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The most important part of the sentence is the predicate. It determines the grammar of the whole sentence. A predicate is almost like the script of a play. The meaning of the predicate verb decides what actors can appear and what their role indicators should be. Therefore to construct a correct sentence we have to be thoroughly acquainted with the meaning of every verb, and know which actors can or must appear. Most important is knowing the details about subject object and predicative.

Subjectless verbs

Almost every Esperanto verb needs to have a subject, but some verbs don't require that function. They are subjectless:

A single finite verb suffices to make a complete sentence: Tagiĝis. (The day broke.) Baldaŭ tagiĝos. (Soon it will be daybreak.)
Temi (to be about something, cp temo-theme,subject, topic) does not need a subject but normally takes a pri-adject which shows the topic:Temas pri politiko. (It's about politics.) Verŝajne temos pri ni. (Likely it's about us.) The thing that deals with the topic can, however, appear as the subject: La libro temas pri matematiko. (The book is about mathematics.)
Pluvis hieraŭ. (It rained yesterday) Baldaŭ pluvos. (It will rain soon.) If anything else rains down besides rainwater, it appears as the subject:Ĉiuspecaj demandoj pluvis sur ŝin. (All types of questions rained down on her.) Ŝtonoj pluvis sur ilin. (Stones rained down on them.) (The thing that is falling can not appear as the object. You can't say Pluvis ŝtonojn sur ilin.)

Intransitive verbs

Most verbs must have a subject, but many of them can't take an object. These are intransitive verbs.

The subject is the one who lost her life: En la domo de la malgranda Niko mortis lia maljuna avino. (At the house of little Niko, his old grandmother died.)
The subject is an action or something similar: En tiu urbo ĉiujare okazas foiro.(In that town a fair takes place every year.) Kio okazis? (What took place?) Okazis io grava. (Something important took place.)
The subject is the one who is performing the dance: La gejunuloj kune dancis. (The young people danced together.) Sometimes the name of the dance appears as an object: Mi dancis valson kun li. (I danced a waltz with him.)

Transitive verbs

Many verbs that take a subject will also have an object. These are transitive verbs:

The subject is that which sees something. The object is that which is being seen: La knabino vidas la domon.(The girl sees the house.) Ĉu vi vidis la akcidenton? (Did you see the accident?)
The subject is the one that instigates the action and takes possession of the object. The object is that which through the action of the subject is being taken: Ŝi prenis teleron el la ŝranko. (She took a plate out of the cupboard.)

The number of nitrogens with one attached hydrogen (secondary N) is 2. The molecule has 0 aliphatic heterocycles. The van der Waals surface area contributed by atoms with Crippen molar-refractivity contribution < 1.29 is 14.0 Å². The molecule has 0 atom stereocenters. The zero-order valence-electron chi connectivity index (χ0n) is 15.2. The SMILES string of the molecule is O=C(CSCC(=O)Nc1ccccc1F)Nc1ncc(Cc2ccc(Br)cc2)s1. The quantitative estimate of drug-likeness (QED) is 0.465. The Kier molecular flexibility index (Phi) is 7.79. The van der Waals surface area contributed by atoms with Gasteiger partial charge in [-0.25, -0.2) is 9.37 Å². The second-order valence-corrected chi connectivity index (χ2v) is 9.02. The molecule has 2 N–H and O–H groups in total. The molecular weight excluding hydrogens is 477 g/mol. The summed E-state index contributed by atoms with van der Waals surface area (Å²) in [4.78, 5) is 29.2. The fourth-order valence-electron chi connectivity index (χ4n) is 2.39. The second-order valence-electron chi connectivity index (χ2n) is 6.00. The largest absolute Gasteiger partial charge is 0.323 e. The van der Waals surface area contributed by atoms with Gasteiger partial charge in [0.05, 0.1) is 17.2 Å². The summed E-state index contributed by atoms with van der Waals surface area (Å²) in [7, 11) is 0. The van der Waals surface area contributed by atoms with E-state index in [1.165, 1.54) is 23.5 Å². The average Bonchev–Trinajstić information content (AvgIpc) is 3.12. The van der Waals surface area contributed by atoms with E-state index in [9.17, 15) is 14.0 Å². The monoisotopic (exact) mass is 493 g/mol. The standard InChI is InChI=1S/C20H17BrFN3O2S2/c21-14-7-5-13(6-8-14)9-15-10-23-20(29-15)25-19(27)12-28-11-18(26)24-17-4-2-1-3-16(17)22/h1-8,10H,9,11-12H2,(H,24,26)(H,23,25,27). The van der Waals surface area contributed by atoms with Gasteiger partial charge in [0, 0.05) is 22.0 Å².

The subject is the helper. The person or thing being helped can be the object: Ili helpis la blindulon. (They helped the blind person.) One can also use an al-adject instead of an object: Eble mi povos helpi al vi.

Descriptive verbs

Descriptive verbs link the description to the subject or the object. That kind of description is called a predicative. In most cases it does not have a role marker.

The subject is that which has a certain quality. The quality appears as a predicative: La domo estas granda. (The house is big.) Mia patro estis ŝoforo. (My father is a chauffeur.)
The subject is that which begins to show a quality. The quality appears as a predicative: La etoso fariĝis bona. (The ambiance became good.) Ili fariĝis ŝtelistoj. (They became thieves.)
The subject is the one that has the opinion about the quality of something. The object is that which has the quality. The quality itself appears as a predicative of the object: Mia fratino opinias viajn klopodojn vanaj. (My sister thinks that your efforts are in vain.)


Verbs using the suffix IG are always transitive. They indicate the cause of some result. The subject is always the cause or the instigator. The root or roots before IG show the result.

If the result of the IG-verb is a quality or state (position, identity...), the object is that which receives this quality, state, etc.:

The object is the person that becomes tired. La tro multa parolado lacigas lin. (Excessive talking tires him.) La vojaĝo certe vin lacigis. (The trip surely made you tired.) Tiu ĉi medikamento estas bona, sed ĝi lacigas la uzanton. (This medicine is good, but causes the user to become tired.)